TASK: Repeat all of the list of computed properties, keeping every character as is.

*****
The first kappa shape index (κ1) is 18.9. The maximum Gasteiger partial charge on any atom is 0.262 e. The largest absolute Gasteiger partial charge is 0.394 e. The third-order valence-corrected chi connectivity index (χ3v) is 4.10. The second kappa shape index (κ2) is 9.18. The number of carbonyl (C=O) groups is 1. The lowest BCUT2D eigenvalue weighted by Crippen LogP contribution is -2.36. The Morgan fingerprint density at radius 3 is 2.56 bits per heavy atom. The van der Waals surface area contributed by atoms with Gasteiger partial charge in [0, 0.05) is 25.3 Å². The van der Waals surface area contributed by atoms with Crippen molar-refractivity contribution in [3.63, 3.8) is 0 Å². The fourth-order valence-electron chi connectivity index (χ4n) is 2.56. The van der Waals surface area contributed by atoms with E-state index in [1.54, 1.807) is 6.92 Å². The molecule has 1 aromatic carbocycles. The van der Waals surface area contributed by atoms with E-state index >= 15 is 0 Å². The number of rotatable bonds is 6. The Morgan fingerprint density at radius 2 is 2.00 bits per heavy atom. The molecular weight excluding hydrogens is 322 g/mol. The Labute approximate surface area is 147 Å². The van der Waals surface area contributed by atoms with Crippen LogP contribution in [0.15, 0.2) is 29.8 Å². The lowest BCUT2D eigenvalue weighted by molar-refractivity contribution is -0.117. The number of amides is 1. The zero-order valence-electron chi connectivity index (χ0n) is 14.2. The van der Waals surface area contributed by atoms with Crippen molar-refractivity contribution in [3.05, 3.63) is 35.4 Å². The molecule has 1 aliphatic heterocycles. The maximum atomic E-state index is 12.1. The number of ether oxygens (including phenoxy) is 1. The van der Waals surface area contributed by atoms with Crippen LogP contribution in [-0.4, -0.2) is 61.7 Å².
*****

The first kappa shape index (κ1) is 18.9. The maximum Gasteiger partial charge on any atom is 0.262 e. The largest absolute Gasteiger partial charge is 0.394 e. The third-order valence-corrected chi connectivity index (χ3v) is 4.10. The second kappa shape index (κ2) is 9.18. The number of carbonyl (C=O) groups is 1. The lowest BCUT2D eigenvalue weighted by Crippen LogP contribution is -2.36. The Morgan fingerprint density at radius 3 is 2.56 bits per heavy atom. The van der Waals surface area contributed by atoms with Gasteiger partial charge in [0, 0.05) is 25.3 Å². The van der Waals surface area contributed by atoms with Crippen molar-refractivity contribution in [3.63, 3.8) is 0 Å². The fourth-order valence-electron chi connectivity index (χ4n) is 2.56. The van der Waals surface area contributed by atoms with E-state index in [1.54, 1.807) is 6.92 Å². The molecule has 1 aromatic carbocycles. The van der Waals surface area contributed by atoms with E-state index >= 15 is 0 Å². The number of rotatable bonds is 6. The Morgan fingerprint density at radius 2 is 2.00 bits per heavy atom. The molecular weight excluding hydrogens is 322 g/mol. The Labute approximate surface area is 147 Å². The van der Waals surface area contributed by atoms with Crippen LogP contribution in [0.15, 0.2) is 29.8 Å². The lowest BCUT2D eigenvalue weighted by molar-refractivity contribution is -0.117. The number of amides is 1. The zero-order valence-electron chi connectivity index (χ0n) is 14.2. The van der Waals surface area contributed by atoms with Crippen molar-refractivity contribution in [3.05, 3.63) is 35.4 Å². The molecule has 1 aliphatic heterocycles. The maximum atomic E-state index is 12.1. The number of ether oxygens (including phenoxy) is 1. The van der Waals surface area contributed by atoms with Crippen LogP contribution in [-0.4, -0.2) is 61.7 Å².